Though considered by many as immutable, the Buddha’s teachings cannot escape the effects of time and place. To say otherwise denies an experiential foundation of the Dharma itself: The fact of impermanence. Buddhist practice prompts us investigate and know firsthand that all things change. So a question must be raised: Is Buddhism immune from the truths it helps reveal?
When we go into the bar looking for a significant relationship and end up taking home the first “Master” we meet, it would be in our interest to know more about where he (or on the very rare occasion, she) comes from; what cultural mores will be reflected in his status and structure of teaching, if his world view includes women as equal to men, spiritually and otherwise; if the Buddha’s eightfold path and ethical accountability of behavior is bypassed or embraced.
It would be well to question whether all the bowing, chanting, offerings, visualizations, detachments, meditations and personal surrendering of reason and logic are part of the Dharma. We must start to ask- are those who practice Buddhism truly honoring their vows of non-harm, to themselves and to each other? For we know, deep in our hearts, there was no secret 9th path legitimizing Dharma teachers to harm those who trust them. We also know, despite the many injunctions placed on sangha not to “gossip” or “speak badly of the teacher,” that silently witnessing abuse is not a spiritual practice. Allowing abuse and practicing compassion cannot co-exist.
An often quoted, and just as often contested, teaching of the Buddha is found in the Kalama Sutra. The Kalama seekers asked the Buddha how to discern the truthfulness professed by so many teachers. His answer (translated variably but with much consistency) is this:
It is proper for you, Kalamas, to doubt, to be uncertain; uncertainty has arisen in you about what is doubtful. Come, Kalamas. Do not go upon what has been acquired by repeated hearing; nor upon tradition; nor upon rumor; nor upon what is in a scripture; nor upon surmise; nor upon an axiom; nor upon specious reasoning; nor upon a bias towards a notion that has been pondered over; nor upon another’s seeming ability; nor upon the consideration, ‘The monk is our teacher.’ Kalamas, when you yourselves know: ‘These things are bad; these things are blamable; these things are censured by the wise; undertaken and observed, these things lead to harm and ill,’ abandon them.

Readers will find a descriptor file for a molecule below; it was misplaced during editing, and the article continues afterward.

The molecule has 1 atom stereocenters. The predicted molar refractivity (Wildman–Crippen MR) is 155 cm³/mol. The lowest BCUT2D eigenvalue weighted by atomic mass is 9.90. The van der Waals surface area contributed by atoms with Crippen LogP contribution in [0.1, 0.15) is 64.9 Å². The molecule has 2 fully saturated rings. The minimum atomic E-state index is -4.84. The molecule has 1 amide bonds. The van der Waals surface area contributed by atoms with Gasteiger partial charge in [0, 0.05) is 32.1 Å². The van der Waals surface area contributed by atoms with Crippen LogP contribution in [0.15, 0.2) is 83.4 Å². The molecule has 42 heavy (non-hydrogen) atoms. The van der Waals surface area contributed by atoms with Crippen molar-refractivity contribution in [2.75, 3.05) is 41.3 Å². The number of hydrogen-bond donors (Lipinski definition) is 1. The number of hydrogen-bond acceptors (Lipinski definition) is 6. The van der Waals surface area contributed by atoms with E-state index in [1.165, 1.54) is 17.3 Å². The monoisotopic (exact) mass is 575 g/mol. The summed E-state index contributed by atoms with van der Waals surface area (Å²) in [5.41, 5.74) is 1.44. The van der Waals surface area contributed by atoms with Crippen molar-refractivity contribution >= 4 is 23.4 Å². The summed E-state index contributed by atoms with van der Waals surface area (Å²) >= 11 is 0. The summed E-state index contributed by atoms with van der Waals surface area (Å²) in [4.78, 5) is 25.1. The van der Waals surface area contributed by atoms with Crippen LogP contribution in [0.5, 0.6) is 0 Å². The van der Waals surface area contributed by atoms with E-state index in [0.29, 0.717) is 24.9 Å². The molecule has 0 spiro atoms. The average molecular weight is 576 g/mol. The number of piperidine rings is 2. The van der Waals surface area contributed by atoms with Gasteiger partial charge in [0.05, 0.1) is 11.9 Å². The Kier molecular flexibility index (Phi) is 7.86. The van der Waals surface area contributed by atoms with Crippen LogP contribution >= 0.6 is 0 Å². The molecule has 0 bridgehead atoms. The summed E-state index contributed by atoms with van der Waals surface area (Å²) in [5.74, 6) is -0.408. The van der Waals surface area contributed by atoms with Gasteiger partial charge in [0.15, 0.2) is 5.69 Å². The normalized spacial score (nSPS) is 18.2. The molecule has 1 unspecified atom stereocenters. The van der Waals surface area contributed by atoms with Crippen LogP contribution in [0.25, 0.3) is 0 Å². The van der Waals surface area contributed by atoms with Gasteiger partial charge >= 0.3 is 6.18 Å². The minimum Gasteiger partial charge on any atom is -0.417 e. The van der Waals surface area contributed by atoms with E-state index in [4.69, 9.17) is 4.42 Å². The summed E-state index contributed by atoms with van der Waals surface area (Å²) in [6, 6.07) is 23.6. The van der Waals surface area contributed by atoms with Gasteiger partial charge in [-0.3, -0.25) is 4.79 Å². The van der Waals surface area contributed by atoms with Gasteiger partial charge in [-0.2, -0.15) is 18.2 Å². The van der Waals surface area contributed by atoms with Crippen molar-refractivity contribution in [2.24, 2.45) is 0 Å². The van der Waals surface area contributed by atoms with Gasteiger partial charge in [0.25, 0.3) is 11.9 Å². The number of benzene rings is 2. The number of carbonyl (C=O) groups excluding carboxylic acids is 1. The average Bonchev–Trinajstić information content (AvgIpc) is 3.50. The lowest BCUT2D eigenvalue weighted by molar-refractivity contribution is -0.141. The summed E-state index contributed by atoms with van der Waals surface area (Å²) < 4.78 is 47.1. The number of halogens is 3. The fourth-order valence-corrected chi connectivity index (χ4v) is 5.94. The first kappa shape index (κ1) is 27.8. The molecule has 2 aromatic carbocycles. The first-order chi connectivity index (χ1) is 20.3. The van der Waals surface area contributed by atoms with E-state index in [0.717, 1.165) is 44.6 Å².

Have I, in practice and seeking, heeded these words? I have not. To my own determent, I didn’t question my teacher’s behavior because I wanted him to lead me to liberation. I was drunk with a seduction, and not simply by the teacher. My thirst eclipsed common sense. Caught in the bar, seeking answers, I rarely left the room to sit under a tree and open myself to the deep inquiry beyond all human construction. My drunkenness fed off the rituals, the bows, the sitting at the feet of a man who “knew” and when the Rinpoche touched me sexually, with his promise that “the closer you are to me, the closer to awakening” I wanted to believe him, even as my body and mind rebelled.
It’s been a painful detox for me. And for many years, I felt like the victim of a cruel hoax: That teachers and communities claiming compassion and wisdom as their highest aspiration could inflict such pain on others. I eventually walked out the door. Or rather I half stumbled, half fled away from the cobbled stools, cut from trees meant for us to sit beneath. Back inside, my teacher reached for another young female student.
The Buddha’s teachings were all based on experiential awareness. Sitting in awareness, walking in awareness, relating in awareness: he achieved this realization alone. Perhaps that act will be the greatest challenge to all Buddhisms.
Just as Buddhism cannot escape the truth of impermanence, its essential practice destroys the structures seeking to hold onto inherited knowledge and authority.
While some will say “I have the most authentic drink,” and remain in the bar, I am learning to take my seat under a tree. “I have learned to be ordinary,” another woman who left the bar told me. “Buddhanature is who I am. No one can give it or take it away from me.” Perhaps that is why, upon awakening, the Buddha touched the ground as witness. His gesture was not ritualistic. His awakening brought him fully into life.